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By Anna Sarjeant

From leaf peeping to cider brewing, New England boasts scores of unforgettable experiences. It’s time to discover the USA’s stunning east side.


LEAF PEEPER. \ l i : f, p i : p r \ noun. 1. (mainly US) a tourist who visits New England in autumn to see the changing foliage.


In New England the autumn leaves change colour with such frequency, one day you’ll awaken to a landscape of gold, and the next it’ll be bathed in red. Both Maine and New Hampshire are the best places to view the autumnal colours. Maine is generally considered the less-crowded option for foliage lovers, with Acadia National Park showcasing some beautiful, yet relatively quiet areas. There’s also Grafton Notch State Park near New Hampshire’s border. Albeit lesser-known, the easy trails and Screw Auger Falls, which were forged from a glacier, provide the perfect backdrop for a flurry of golden leaves. The fall leaves are most impressive between late September and late October. 

HOT TIP: Being one of the most forested states in the United States, you can't beat New Hampshire for ample fall foliage.  


Instant inspiration! All eyes on Maine! One of New England's most colourful regions for fall leaves, Maine is a top spot for nature. And let's not forget the beer!

With over 100 Maine breweries crafting unique beers, if you have a thirst that needs to be quenched, explore the Maine Beer Trail. Great ale is something this state takes seriously. Even during the prohibition, devoted drinkers didn’t exactly abide by the law. Ask any local beer maker what makes the “Maine” difference and they’ll credit the region’s crystal clear waters, and more specifically, Sebago Lake. Found northwest of Portland, the glacial sand bed acts as a natural filter.

HOT TIP: Penobscot Bay Brewery in Winterport makes beer-flavoured ice-cream, as well as chocolate milk stout, created from Ghana’s richest cocoa beans.

Instant inspiration! Boasting five different scenic railroads, breathtaking lakes and just a stone's throw from both mountain and ocean, is New Hampshire.

When you need a digital detox, ditch the gadgets and find a New England orchard. This is apple country, and from August through to late October, working farms open their doors for pick-your-own apples, orchard picnics and cider tasting. And that’s only the half of it. Once plucked, these rosy orbs fall into the hands of talented pastry chefs. From apple doughnuts to glazed tarts, if this were a comic, your cartoon self would be floating (nostrils-first) towards an open window; a just-baked pie sitting on the sill.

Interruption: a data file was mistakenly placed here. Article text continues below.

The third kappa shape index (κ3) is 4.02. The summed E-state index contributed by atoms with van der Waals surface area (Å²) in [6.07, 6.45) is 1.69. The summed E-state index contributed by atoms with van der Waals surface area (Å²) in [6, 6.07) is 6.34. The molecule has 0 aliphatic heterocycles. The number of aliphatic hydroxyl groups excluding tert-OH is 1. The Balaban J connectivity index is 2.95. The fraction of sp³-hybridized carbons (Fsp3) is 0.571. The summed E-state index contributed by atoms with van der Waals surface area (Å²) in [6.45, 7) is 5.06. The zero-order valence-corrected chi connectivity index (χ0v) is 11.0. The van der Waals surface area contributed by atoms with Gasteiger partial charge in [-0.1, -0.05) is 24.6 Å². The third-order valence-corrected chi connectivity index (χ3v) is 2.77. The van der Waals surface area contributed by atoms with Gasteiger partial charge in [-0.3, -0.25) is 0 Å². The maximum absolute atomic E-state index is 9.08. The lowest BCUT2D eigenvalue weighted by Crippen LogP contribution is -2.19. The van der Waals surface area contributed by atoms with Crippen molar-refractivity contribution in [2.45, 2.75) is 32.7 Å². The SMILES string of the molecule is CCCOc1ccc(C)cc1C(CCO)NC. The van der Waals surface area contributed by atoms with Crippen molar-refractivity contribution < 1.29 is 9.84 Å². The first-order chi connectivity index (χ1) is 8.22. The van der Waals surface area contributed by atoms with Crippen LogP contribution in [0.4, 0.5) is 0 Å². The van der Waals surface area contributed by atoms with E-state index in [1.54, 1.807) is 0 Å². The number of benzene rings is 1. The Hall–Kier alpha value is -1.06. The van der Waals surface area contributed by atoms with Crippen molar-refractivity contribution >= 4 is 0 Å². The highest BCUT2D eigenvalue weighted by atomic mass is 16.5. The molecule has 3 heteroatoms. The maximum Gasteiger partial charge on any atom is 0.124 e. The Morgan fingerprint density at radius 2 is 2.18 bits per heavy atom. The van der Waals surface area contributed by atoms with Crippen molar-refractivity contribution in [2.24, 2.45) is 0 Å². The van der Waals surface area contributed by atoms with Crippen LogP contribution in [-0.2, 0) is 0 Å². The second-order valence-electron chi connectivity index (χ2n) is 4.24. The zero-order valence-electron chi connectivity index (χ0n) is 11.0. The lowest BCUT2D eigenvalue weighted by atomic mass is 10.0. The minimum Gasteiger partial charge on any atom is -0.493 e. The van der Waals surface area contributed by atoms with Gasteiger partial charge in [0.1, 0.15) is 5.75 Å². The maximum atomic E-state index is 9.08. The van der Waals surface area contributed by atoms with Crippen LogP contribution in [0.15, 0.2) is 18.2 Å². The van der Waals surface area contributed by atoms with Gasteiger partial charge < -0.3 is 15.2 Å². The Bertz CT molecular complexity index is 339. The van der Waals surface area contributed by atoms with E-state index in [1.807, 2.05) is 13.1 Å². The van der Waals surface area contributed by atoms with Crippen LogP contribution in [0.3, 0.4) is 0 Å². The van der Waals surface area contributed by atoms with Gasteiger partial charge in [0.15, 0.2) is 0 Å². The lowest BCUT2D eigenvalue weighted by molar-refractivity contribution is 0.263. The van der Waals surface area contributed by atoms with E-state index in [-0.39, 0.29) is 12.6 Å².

HOT TIP: Maine’s Hope Orchards has an ‘open door’ season from September to October with freshly pressed cider that’s bottled every Friday. Punch 434 Camden Road into Google Maps.

Star gazing in New England is an absolute knockout. An absence of light pollution allows for the entire sky to swarm with stars. Maine has bragging rights to the clearest heavens on the entire East Coast, with Acadia National Park offering an unbeatable star-filled night’s sky. Come winter, gazers are treated to views of Jupiter, the Pleiades and Orion’s Belt, while in September the annual Acadia Night Sky Festival is popular for its workshops, presentations and hands-on astronomy experiences.

HOT TIP: There are numerous observatories across the state, but the beach is as good a spot as any to admire the Milky Way. Pack a blanket, lie back and enjoy the show.

The oldest tavern building in the United States, the White Horse has been a meeting place, a court house and a city hall. Serving its patrons for over 350 years, if these four walls could talk they’d share whispers from Colonists and British soldiers, mercenaries, pirates and sailors. These days the log fire still roars and the candles burn, while the locals chatter about Trump instead; modern Rhode Island in a distinctly 17th century setting. Sit beneath the wooden beams and nurse a dark pint of ale, before tucking into local New England oysters caught in Narragansett Bay.

HOT TIP: Find it at 26 Marlborough Street, Newport, Rhode Island.


Ascend into the clouds on the world’s first mountain-climbing Cog Railway train. Powered by steam, chug up New England’s highest mountain while animated brakeman detail the train’s 148 year history. Open late April through November, spend an hour at the pinnacle, absorbing the spectacular panoramic views and small mountain-top museum. For novelty, send a postcard (complete with a postmarked stamp) from the summit, and then it’s back on-board for a 45-minute return journey.

HOT TIP: The weather can turn expectantly cold at the top. Pack layers and prepare for a drop in temperature. 



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